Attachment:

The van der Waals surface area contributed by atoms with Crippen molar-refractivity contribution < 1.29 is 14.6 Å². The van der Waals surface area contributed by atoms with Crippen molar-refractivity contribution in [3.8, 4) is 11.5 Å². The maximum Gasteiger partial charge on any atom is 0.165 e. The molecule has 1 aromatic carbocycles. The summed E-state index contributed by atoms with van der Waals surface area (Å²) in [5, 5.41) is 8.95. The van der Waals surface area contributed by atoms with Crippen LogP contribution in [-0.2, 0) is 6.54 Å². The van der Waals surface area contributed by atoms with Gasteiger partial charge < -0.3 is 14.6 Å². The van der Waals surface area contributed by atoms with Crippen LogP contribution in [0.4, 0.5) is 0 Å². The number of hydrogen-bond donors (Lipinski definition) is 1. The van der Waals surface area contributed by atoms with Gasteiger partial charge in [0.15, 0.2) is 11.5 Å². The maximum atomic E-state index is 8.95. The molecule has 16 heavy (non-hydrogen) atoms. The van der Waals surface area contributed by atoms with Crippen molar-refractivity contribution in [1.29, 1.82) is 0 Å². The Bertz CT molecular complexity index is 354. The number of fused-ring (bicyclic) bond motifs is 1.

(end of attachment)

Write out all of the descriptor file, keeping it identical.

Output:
The van der Waals surface area contributed by atoms with Crippen molar-refractivity contribution < 1.29 is 14.6 Å². The van der Waals surface area contributed by atoms with Crippen molar-refractivity contribution in [3.8, 4) is 11.5 Å². The maximum Gasteiger partial charge on any atom is 0.165 e. The molecule has 1 aromatic carbocycles. The summed E-state index contributed by atoms with van der Waals surface area (Å²) in [5, 5.41) is 8.95. The van der Waals surface area contributed by atoms with Crippen LogP contribution in [-0.2, 0) is 6.54 Å². The van der Waals surface area contributed by atoms with Gasteiger partial charge < -0.3 is 14.6 Å². The van der Waals surface area contributed by atoms with Crippen LogP contribution in [0.4, 0.5) is 0 Å². The number of hydrogen-bond donors (Lipinski definition) is 1. The van der Waals surface area contributed by atoms with Gasteiger partial charge in [0.15, 0.2) is 11.5 Å². The maximum atomic E-state index is 8.95. The molecule has 16 heavy (non-hydrogen) atoms. The van der Waals surface area contributed by atoms with Crippen molar-refractivity contribution in [1.29, 1.82) is 0 Å². The Bertz CT molecular complexity index is 354. The number of fused-ring (bicyclic) bond motifs is 1.